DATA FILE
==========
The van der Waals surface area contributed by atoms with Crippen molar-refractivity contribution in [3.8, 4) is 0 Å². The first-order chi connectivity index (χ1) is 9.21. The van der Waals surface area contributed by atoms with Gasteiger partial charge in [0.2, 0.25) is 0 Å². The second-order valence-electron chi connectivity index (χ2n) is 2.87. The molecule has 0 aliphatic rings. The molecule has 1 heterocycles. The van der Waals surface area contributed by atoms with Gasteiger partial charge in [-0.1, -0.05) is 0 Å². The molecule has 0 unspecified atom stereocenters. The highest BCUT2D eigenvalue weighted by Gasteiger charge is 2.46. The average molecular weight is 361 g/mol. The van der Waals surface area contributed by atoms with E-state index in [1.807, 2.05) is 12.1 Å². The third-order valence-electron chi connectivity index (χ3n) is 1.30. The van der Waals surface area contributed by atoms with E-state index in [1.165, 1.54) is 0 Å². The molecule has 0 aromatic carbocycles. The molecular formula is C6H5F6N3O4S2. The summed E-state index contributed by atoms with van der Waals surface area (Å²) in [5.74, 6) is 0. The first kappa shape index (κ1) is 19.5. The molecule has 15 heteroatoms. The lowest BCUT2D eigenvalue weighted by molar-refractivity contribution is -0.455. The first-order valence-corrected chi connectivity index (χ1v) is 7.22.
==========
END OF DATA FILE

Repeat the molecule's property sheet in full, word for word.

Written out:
The van der Waals surface area contributed by atoms with Crippen molar-refractivity contribution in [3.8, 4) is 0 Å². The first-order chi connectivity index (χ1) is 9.21. The van der Waals surface area contributed by atoms with Gasteiger partial charge in [0.2, 0.25) is 0 Å². The second-order valence-electron chi connectivity index (χ2n) is 2.87. The molecule has 0 aliphatic rings. The molecule has 1 heterocycles. The van der Waals surface area contributed by atoms with Gasteiger partial charge in [-0.1, -0.05) is 0 Å². The molecule has 0 unspecified atom stereocenters. The highest BCUT2D eigenvalue weighted by Gasteiger charge is 2.46. The average molecular weight is 361 g/mol. The van der Waals surface area contributed by atoms with E-state index in [1.807, 2.05) is 12.1 Å². The third-order valence-electron chi connectivity index (χ3n) is 1.30. The van der Waals surface area contributed by atoms with E-state index in [1.165, 1.54) is 0 Å². The molecule has 0 aromatic carbocycles. The molecular formula is C6H5F6N3O4S2. The summed E-state index contributed by atoms with van der Waals surface area (Å²) in [5.74, 6) is 0. The first kappa shape index (κ1) is 19.5. The molecule has 15 heteroatoms. The lowest BCUT2D eigenvalue weighted by molar-refractivity contribution is -0.455. The first-order valence-corrected chi connectivity index (χ1v) is 7.22.